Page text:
One last comment is that I think it is much easier to understand what's going on if you budget all income in the same month's area. Right now, it would seem that should be in the month of receipt. Obviously, your categories will need to take you from the 15th of this month to the 14th of next month. Money not spent in the latter half of this month will carryover and be waiting to handle spending in the first part of next month.
When you switch to doing this, the current month will look a little weird (having 1.5-2x budget entries), but don't worry about that. All subsequent months will be neat and tidy.
Budgeting all income to the current month makes it much easier to allocate (with Goals and scheduled transactions, it's a one-click endeavor) as well as reallocate when "life happens".
(Something to work toward is to be able to push all income into next month's area, but that's less important right now. The easiest way to do this with the "same-month" budgeting approach is to budget to a Transition category, just like any other savings category. When it has enough to cover expenses between the 15th and the end of the month, you use those funds to cover the remainder of the month and budget all of your check in next month's area from then on.)
Obviously, your categories will need to take you from the 15th of this month to the 14th of next month. Money not spent in the latter half of this month will carryover and be waiting to handle spending in the first part of next month.
A recommendation here:
Don't do this with groceries, or anything similar - there were often times that I would look at my category balance and see nearly half a month's money available at the end of the month, forget that that was needed for the first half of next month, and buy fancier groceries than I really should have.
My solution was to have a Groceries for Next Month category, which worked as follows. I'd fund $200 to Groceries and $200 to Groceries Next Month. When the month rolled over, I'd move the money from the GNM to that new month's Groceries. On the following 15th, I'd add another $200 to that month's Groceries and replenish the $200 in the GMN. That way, I could always trust my categories without keeping it all in my head.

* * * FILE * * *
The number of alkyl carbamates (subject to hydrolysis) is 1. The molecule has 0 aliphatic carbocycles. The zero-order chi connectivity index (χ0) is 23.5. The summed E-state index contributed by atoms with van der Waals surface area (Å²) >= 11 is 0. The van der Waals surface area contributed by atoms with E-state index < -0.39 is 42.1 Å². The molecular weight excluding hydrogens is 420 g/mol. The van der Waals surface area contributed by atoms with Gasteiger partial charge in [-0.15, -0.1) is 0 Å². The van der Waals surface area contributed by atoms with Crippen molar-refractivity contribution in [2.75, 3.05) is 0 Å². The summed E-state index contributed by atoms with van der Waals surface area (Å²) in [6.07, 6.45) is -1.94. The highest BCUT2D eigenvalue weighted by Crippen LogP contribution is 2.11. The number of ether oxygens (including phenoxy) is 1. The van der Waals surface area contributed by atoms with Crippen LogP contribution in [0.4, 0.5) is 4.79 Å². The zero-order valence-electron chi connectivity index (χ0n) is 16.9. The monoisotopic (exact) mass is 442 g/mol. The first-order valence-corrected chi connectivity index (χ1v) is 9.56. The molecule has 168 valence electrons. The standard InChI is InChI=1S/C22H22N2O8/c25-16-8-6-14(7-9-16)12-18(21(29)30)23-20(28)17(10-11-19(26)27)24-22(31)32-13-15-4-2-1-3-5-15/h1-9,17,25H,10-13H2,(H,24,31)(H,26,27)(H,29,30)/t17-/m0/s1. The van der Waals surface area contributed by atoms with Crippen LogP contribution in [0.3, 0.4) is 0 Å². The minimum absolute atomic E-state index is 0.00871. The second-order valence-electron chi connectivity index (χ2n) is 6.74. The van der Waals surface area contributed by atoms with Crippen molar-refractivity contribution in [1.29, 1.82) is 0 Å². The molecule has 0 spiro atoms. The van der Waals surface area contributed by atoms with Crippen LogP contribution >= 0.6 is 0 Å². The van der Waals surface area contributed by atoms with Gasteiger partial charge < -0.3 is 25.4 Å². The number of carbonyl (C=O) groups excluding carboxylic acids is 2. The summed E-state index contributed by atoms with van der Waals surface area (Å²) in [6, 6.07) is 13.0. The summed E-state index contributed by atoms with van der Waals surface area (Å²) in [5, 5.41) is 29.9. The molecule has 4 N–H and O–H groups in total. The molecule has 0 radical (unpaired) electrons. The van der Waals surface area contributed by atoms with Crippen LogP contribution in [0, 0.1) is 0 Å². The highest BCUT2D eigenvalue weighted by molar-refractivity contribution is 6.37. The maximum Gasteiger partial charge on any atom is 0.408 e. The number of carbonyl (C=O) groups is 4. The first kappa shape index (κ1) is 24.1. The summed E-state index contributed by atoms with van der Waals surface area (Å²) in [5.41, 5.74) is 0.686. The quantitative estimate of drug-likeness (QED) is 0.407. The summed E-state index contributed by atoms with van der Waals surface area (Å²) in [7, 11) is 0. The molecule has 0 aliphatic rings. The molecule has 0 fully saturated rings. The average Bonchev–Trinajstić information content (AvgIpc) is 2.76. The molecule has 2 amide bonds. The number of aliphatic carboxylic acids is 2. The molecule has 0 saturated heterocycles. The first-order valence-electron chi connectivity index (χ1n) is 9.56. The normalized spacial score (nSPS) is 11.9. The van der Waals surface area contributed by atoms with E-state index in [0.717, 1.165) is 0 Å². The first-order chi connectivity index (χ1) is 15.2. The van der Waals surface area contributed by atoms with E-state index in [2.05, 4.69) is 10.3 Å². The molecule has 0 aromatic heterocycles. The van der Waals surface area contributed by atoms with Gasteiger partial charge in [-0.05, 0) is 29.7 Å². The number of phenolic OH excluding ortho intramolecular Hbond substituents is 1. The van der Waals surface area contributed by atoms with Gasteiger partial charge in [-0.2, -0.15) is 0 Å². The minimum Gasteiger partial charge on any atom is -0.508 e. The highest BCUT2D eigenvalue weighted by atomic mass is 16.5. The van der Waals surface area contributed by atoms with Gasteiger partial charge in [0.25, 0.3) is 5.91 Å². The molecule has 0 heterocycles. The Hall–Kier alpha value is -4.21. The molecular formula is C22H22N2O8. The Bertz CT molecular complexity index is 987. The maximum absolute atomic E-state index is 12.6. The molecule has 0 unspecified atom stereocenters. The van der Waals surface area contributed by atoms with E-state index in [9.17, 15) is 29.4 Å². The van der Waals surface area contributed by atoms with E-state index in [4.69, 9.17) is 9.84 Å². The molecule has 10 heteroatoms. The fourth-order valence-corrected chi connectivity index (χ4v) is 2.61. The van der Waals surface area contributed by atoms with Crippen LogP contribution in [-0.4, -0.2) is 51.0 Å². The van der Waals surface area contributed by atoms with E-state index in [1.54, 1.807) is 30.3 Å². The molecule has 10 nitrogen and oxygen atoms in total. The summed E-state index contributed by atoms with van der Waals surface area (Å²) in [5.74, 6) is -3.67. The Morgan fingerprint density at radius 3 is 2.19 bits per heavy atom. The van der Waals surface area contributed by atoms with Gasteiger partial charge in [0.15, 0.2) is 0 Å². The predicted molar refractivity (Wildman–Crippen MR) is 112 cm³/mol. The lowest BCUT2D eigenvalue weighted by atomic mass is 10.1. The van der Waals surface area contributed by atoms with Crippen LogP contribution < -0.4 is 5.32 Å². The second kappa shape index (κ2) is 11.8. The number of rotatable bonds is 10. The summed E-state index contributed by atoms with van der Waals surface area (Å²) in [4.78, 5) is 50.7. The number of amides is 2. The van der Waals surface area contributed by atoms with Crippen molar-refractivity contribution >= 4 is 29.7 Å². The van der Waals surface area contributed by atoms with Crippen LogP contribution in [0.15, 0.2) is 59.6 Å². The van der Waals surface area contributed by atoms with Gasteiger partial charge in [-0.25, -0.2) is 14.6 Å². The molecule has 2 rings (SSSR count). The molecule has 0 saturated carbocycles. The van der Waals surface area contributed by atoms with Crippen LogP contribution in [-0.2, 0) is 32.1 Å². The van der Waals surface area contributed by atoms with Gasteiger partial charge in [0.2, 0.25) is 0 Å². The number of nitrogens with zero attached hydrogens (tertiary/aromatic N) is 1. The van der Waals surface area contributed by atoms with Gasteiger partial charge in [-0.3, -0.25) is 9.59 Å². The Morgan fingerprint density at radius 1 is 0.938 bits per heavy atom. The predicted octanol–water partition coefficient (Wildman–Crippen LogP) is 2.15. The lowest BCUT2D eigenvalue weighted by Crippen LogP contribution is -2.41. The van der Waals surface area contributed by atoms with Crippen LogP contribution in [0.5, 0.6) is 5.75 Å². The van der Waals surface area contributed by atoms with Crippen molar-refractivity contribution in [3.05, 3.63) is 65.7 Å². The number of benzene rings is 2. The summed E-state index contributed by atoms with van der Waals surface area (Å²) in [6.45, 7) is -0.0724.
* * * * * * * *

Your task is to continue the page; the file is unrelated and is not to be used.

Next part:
After a while, I realized Groceries wasn't the only category that functioned as variable spending for me, so I budgeted half to each similar category on the 15th. I changed the name of my Groceries for Next Month category to Next Month Variable, and budgeted the sum of the other halves of the pertinent categories. I then followed the same process as above to redistribute the money on the first of the new month.
This was very helpful in providing category available amounts that made sense for me, and it was also my solution for dealing with Stealing From The Future (a bug that can leave you unexpectedly short funds).
Spring Green Griffin said:
if you budget $500 a month on groceries and you also need to budget for next month, at least until the 15th, you can tell the goal, "Only budget $XX till the end of the month"
Seems like a lot of work to change the goal every half month. I'd just type it in.
Spring Green Griffin said:
if you have more money in the budget for next month
To get money in the next month, I'd have to go to the next month and change the goal during the same budget session. Again, I'd just type it in.
If they had a goal type that allowed me to add X of Y, where X=a fraction like .5 and Y=the total monthly amount, and it truly added every time I pushed the button, then the goal would save work in this situation.